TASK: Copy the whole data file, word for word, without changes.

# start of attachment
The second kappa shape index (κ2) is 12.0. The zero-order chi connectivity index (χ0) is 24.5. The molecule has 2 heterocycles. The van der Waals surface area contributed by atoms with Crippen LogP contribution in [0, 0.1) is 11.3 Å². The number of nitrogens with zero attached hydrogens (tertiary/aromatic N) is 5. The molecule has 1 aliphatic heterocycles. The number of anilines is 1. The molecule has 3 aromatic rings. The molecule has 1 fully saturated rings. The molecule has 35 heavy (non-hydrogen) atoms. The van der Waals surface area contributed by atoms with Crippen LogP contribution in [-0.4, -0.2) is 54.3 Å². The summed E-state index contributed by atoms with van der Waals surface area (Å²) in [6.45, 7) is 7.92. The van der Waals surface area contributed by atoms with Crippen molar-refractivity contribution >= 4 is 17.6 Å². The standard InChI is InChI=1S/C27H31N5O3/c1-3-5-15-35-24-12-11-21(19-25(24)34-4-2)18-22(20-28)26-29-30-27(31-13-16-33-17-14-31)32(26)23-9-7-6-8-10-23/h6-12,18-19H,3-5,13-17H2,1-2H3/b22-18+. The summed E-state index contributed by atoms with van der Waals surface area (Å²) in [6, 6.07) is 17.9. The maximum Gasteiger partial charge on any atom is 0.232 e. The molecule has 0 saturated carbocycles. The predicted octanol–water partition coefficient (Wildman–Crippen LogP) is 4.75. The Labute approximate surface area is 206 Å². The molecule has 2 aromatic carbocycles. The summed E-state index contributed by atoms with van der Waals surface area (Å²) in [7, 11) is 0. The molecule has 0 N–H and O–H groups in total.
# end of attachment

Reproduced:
The second kappa shape index (κ2) is 12.0. The zero-order chi connectivity index (χ0) is 24.5. The molecule has 2 heterocycles. The van der Waals surface area contributed by atoms with Crippen LogP contribution in [0, 0.1) is 11.3 Å². The number of nitrogens with zero attached hydrogens (tertiary/aromatic N) is 5. The molecule has 1 aliphatic heterocycles. The number of anilines is 1. The molecule has 3 aromatic rings. The molecule has 1 fully saturated rings. The molecule has 35 heavy (non-hydrogen) atoms. The van der Waals surface area contributed by atoms with Crippen LogP contribution in [-0.4, -0.2) is 54.3 Å². The summed E-state index contributed by atoms with van der Waals surface area (Å²) in [6.45, 7) is 7.92. The van der Waals surface area contributed by atoms with Crippen molar-refractivity contribution >= 4 is 17.6 Å². The standard InChI is InChI=1S/C27H31N5O3/c1-3-5-15-35-24-12-11-21(19-25(24)34-4-2)18-22(20-28)26-29-30-27(31-13-16-33-17-14-31)32(26)23-9-7-6-8-10-23/h6-12,18-19H,3-5,13-17H2,1-2H3/b22-18+. The summed E-state index contributed by atoms with van der Waals surface area (Å²) in [6, 6.07) is 17.9. The maximum Gasteiger partial charge on any atom is 0.232 e. The molecule has 0 saturated carbocycles. The predicted octanol–water partition coefficient (Wildman–Crippen LogP) is 4.75. The Labute approximate surface area is 206 Å². The molecule has 2 aromatic carbocycles. The summed E-state index contributed by atoms with van der Waals surface area (Å²) in [7, 11) is 0. The molecule has 0 N–H and O–H groups in total.